SINGAPORE – Singapore’s core inflation will continue to rise over the coming quarters because of higher business costs and continued import price pressures, the central bank said in its latest macroeconomic review published on Thursday (Oct 28).
The Monetary Authority of Singapore (MAS) noted in its biannual review that while business cost pressures have been relatively contained so far, they are likely to pick up next year due to factors such as the tapering of government support measures.
As the domestic economy reopens and private consumption picks up, these accumulating business costs will be passed on to consumers.
On the external front, disruptions to global food production and consumer goods supply chains will likely take time to ease, it added.
Inflated shipping and delivery costs, as well as material costs, that have weighed on firms’ margins could also be passed on to consumers in the coming year, especially if demand persists.
For example, continued semiconductor chip shortages for at least another year could lead to the prices of consumer electronics remaining firm, MAS noted.
The ongoing logistics crunch could continue to push global food prices higher, which would lead to Singapore’s imported food price inflation increasing further in the coming months and non-cooked food prices rising in turn.
Singapore’s central bank tightened its monetary policy earlier this month in light of expected rising inflation, with the aim of ensuring price stability in the medium term.
MAS has forecast core inflation – which excludes accommodation and private road transport costs – to rise to 1 per cent to 2 per cent next year. Overall inflation is projected to average between 1.5 per cent and 2.5 per cent.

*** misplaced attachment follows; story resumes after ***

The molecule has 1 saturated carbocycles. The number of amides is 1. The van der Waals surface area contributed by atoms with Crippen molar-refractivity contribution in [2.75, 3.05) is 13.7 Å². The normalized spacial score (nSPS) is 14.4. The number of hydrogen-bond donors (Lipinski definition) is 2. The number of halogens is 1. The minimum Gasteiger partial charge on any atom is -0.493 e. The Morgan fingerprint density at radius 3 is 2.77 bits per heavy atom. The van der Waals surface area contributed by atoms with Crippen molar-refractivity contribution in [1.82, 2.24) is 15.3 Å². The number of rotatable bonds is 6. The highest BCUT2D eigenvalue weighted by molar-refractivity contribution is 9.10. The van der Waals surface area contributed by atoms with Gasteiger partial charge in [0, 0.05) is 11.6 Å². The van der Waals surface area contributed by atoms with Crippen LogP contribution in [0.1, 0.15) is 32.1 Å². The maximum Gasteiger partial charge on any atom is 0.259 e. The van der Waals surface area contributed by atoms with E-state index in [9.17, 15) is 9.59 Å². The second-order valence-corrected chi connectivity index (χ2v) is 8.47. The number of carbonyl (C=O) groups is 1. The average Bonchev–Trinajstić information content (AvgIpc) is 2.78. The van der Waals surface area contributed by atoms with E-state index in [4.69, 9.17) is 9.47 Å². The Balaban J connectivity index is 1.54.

Core inflation in Singapore rose in the third quarter of 2021 due mainly to external factors such as higher energy and food prices. Rising wage costs were also likely reflected in the prices of some consumer services.
In its review, the central bank noted that globally, inflation has risen faster in economies where demand recovery has been stronger, such as in the United States and the Eurozone.
In contrast, the slower recovery in demand in many Asian economies has weakened the pass-through from the rise in upstream costs to consumers.
Demand for labour to rise in 2022
MAS said that Singapore’s labour market recovery remains broadly on track, even as heightened alert measures to curb Covid-19 infections had some temporary dampening effects in the second quarter of the year.
Demand for resident and non-resident workers is expected to rise in 2022 as the economy expands at an “above-trend pace”, it added.
However, it pointed out that the overall level of employment may not rise back to pre Covid-19 level even by the end of 2022, in part because firms are expected to raise labour productivity and demographic factors continue to weigh on resident workforce growth.
The central bank expects resident employment to continue expanding in 2022, although it could slow from this year as resident labour slack is further absorbed.
“As the labour market tightens and business and worker confidence recovers alongside steady economic expansion, resident wage growth is anticipated to strengthen next year,” MAS said.
Non-resident employment is also expected to stabilise and then rise gradually as Singapore progressively shifts towards managing Covid-19 as an endemic norm and as vaccination rates in the region improve, allowing more workers to enter.
But MAS also cautioned that a significant setback on the path out of the pandemic or weaker-than-expected global growth could slow the pace of the labour market recovery in Singapore.
Government policies aimed at improving the outcomes of lower-paid Singaporeans – such as the extension of the Progressive Wage Model to the retail sector and the extension of the Local Qualifying Salary requirement to all firms which employ foreign workers from September 2022 – will also add slightly to overall wage growth in the economy, MAS said.
It highlighted that demand for labour will likely continue to rise at a firm pace in sectors such as information and communications, health and social services, and financial and insurance services. In these sectors, employment and job vacancies have both exceeded pre-pandemic levels, suggesting tightening in labour market conditions.
There could also be higher non-resident wage costs for sectors where firms need to retain existing workers, such as in construction and manufacturing, MAS added.
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